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finish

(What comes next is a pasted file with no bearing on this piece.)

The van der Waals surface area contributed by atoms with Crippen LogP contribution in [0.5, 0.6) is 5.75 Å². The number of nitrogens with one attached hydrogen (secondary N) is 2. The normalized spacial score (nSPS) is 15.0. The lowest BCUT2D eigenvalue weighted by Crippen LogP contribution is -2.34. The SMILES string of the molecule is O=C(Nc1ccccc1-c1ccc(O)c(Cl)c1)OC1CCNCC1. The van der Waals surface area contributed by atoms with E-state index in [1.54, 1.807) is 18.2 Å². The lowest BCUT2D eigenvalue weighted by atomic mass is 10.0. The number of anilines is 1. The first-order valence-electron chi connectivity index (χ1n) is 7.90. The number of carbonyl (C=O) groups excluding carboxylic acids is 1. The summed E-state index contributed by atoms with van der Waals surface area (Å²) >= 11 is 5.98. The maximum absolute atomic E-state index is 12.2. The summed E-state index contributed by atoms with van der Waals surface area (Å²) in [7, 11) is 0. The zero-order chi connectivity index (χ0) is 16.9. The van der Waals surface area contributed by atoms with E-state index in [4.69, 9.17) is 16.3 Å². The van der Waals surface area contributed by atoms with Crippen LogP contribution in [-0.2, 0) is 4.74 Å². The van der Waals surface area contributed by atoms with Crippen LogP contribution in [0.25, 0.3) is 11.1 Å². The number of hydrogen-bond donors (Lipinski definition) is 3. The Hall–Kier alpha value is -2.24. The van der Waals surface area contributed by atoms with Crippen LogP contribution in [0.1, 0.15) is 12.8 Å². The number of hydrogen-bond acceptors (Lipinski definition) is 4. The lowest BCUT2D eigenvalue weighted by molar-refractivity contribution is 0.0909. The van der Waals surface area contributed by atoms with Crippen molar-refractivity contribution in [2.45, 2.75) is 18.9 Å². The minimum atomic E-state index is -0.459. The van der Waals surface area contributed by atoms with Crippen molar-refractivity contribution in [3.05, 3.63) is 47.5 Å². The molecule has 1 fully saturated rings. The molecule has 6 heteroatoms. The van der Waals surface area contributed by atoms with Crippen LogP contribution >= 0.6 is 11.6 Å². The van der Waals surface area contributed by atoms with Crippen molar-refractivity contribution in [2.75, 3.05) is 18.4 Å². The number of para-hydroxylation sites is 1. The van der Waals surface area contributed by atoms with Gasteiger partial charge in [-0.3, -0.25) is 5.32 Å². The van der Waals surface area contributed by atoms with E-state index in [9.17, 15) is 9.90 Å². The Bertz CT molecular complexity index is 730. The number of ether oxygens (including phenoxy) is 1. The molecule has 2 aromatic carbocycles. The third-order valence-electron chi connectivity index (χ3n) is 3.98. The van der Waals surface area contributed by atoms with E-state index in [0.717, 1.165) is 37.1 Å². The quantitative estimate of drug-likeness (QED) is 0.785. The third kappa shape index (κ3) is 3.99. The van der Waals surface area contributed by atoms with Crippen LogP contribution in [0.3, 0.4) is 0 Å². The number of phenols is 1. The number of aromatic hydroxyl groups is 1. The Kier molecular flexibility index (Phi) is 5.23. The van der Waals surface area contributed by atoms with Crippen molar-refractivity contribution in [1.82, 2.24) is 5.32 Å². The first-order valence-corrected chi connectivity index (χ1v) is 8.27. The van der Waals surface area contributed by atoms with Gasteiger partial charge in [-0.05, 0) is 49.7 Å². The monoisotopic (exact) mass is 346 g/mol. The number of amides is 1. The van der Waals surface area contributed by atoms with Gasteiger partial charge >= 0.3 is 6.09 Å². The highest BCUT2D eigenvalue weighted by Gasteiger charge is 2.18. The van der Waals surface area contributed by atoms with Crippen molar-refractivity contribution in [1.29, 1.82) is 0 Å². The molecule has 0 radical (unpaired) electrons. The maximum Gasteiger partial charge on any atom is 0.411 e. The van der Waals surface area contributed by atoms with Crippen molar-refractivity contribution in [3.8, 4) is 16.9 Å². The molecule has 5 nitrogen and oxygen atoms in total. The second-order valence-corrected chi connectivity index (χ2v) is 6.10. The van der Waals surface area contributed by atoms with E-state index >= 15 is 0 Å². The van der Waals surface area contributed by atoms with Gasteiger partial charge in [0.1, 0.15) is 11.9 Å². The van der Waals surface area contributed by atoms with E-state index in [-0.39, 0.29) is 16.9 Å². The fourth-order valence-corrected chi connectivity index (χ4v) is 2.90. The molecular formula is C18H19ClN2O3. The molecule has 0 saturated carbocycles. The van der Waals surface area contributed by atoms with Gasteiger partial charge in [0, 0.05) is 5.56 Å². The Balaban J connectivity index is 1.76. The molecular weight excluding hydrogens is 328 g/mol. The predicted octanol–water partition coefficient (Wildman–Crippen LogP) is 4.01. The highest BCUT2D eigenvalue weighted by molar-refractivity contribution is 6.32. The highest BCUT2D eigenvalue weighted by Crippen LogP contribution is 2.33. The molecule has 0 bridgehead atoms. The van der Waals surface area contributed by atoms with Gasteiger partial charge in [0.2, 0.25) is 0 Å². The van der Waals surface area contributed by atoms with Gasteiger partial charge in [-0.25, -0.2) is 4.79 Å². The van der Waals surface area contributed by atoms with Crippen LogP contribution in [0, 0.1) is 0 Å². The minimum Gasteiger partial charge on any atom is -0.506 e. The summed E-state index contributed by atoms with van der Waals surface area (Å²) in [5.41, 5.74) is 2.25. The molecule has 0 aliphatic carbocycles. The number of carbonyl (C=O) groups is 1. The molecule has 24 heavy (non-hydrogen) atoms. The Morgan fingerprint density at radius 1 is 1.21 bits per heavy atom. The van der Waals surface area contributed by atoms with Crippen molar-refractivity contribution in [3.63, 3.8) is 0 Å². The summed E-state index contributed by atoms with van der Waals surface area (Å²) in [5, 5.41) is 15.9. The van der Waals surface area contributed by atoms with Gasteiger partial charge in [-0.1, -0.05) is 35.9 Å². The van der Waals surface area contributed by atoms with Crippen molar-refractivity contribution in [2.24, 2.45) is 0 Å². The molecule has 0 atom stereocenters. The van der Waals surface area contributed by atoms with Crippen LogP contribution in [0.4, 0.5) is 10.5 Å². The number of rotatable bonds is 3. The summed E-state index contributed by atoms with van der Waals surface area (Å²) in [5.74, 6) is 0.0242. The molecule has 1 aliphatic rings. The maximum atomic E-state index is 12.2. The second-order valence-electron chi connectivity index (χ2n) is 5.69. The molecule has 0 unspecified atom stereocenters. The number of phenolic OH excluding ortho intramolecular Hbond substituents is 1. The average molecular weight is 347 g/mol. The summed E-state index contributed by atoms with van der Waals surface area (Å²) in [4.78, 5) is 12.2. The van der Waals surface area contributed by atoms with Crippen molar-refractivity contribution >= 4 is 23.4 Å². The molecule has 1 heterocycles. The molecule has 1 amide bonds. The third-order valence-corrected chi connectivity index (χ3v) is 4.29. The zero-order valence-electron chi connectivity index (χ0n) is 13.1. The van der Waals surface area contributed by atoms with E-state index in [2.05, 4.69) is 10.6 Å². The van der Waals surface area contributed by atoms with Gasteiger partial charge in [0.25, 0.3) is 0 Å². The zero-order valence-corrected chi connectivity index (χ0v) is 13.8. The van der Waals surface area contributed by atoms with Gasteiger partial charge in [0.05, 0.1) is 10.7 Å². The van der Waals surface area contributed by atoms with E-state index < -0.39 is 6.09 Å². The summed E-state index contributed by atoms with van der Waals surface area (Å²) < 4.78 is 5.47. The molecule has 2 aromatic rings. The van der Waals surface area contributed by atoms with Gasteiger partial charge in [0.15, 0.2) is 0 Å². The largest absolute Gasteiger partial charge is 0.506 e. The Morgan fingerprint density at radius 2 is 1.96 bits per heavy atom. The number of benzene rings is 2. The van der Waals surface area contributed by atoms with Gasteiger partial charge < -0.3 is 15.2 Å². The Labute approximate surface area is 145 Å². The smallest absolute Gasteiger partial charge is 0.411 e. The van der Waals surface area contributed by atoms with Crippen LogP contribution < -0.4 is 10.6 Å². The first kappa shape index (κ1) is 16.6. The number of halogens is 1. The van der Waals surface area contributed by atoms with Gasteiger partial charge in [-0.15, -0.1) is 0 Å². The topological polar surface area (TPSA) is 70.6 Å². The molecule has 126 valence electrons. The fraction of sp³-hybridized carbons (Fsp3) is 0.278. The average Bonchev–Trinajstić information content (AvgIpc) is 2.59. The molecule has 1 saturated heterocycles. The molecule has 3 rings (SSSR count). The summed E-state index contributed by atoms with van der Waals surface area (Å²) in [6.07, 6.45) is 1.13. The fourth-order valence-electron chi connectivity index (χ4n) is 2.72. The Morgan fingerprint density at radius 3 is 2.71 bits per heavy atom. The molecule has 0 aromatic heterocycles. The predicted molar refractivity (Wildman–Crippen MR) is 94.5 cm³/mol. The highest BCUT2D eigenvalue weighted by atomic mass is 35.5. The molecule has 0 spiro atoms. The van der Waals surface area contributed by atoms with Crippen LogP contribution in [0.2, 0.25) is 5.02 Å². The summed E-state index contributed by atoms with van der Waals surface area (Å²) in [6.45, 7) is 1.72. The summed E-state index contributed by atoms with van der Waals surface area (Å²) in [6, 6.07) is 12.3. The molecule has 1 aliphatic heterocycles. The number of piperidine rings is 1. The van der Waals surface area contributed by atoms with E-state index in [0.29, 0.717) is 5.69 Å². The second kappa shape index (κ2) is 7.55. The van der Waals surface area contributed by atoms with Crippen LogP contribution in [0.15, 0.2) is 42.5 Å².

fin·ish / ˈfinish/ • v. [tr.] 1. bring (a task or activity) to an end; complete: finished the job [intr.] the musician finished to thunderous applause. ∎  consume or get through the final amount or portion of (something, esp. food or drink): Jerry finished off a margarita. ∎  [intr.] (of an activity) come to an end: the war has finished but nothing has changed. ∎  [intr.] (finish with) have no more need for or nothing more to do with: “I've finished with Tom,” Gloria said. ∎  reach the end of a race or other sporting competition, typically in a particular position: she finished third in the 3-meter springboard diving. 2. (usu. be finished) complete the manufacture or decoration of (a material, object, or place) by giving it an attractive surface appearance: the interior was finished with V-jointed American oak. • n. 1. an end or final part or stage of something: I really enjoyed the film from start to finish. ∎  a point or place at which a race or competition ends: he surged into a winning lead 200 meters from the finish. 2. the manner in which the manufacture of an article is completed in detail: wide variation in specification and finish. ∎  the surface appearance of a manufactured material or object, or the material used to produce this: lightweight nylon with a shiny finish. PHRASAL VERBS: finish someone off kill, destroy, or comprehensively defeat someone. finish up complete an action or process: he hadn't finished up the paperwork. ∎  end a period of time or course of action by doing something or being in a particular position: we finished up with a plate of sweets. DERIVATIVES: fin·ish·er n.

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